The Expert Witness Exchange: Marketplace Platform for Aspiring and Experienced Litigation Support Professionals

Until now, a lawyer could not put out a call for help with a single case description and submit that to one, a dozen, or an entire community of relevant subject matter experts simultaneously with the single push of a button. Until now, an expert might have to choose between paying for advertising to be listed in a directory and/or set up their own website in the hope that additional expert witness consulting work would flow to them. The Exchange’s marketplace offers a different paradigm and value proposition. This has been a long time coming and will serve the interests of both the legal and expert witness communities in support of the justice system which the collaboration is meant to serve.

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You Can’t Have Your (Net Working Capital) Cake and Eat it Too!

What is net working capital? The definition of net working capital is not fixed, and the meaning may vary by industry. It is also a key factor in a valuation and understanding there is a deficiency or excess will impact the value of the company and structure of an acquisition.

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May 2018 CTI Catalog - Become Today's Financial SuperConsultant
In Case You Missed It:

The Debate Over the Efficient Market Hypothesis’ Effect on Contested Valuations: Context Matters

Although many valuation practitioners are generally indifferent to context when valuing a business or asset, in litigation, as well as other areas that require valuation services, context matters. In this article, the author discusses how context and the market efficiency hypothesis shape contested valuations in various types of valuation-related disputes.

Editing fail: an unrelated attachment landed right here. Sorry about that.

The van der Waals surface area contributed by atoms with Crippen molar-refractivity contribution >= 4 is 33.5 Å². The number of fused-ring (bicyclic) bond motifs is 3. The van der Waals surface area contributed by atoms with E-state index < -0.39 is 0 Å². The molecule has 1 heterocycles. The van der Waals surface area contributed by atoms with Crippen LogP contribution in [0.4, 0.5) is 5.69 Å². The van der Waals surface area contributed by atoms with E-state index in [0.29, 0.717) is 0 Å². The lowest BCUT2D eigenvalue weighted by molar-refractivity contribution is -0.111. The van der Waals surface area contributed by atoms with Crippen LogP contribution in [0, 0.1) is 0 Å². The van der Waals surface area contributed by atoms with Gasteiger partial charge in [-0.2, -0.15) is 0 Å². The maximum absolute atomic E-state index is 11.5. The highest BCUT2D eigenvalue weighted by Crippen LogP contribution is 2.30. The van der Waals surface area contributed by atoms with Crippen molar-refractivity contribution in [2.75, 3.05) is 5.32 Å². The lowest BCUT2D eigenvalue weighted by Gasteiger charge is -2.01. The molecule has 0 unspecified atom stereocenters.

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The Economic Balance Sheet and its Application to Enterprise Valuation

The value of a firm must equal the value of the claims on its assets. In practice, this is generally expressed as the value FIRM = value DEBT + value EQUITY. Similarly, in a balance sheet prepared in accordance with generally accepted accounting principles (GAAP), assets = liabilities and equity. By comparison, an economic balance sheet is constructed using market values rather than amounts reported in accordance with GAAP, items included are classified as operating, non-operating, debt or equity-related rather than current or long-term, asset or liability, and it includes economic assets and liabilities not recognized under GAAP. The insights derived from these differences are useful in valuing an enterprise and understanding how its value is affected by the relationships between its assets, capital claims, and cash flows. This article discusses how to value a firm using the economic balance sheet.

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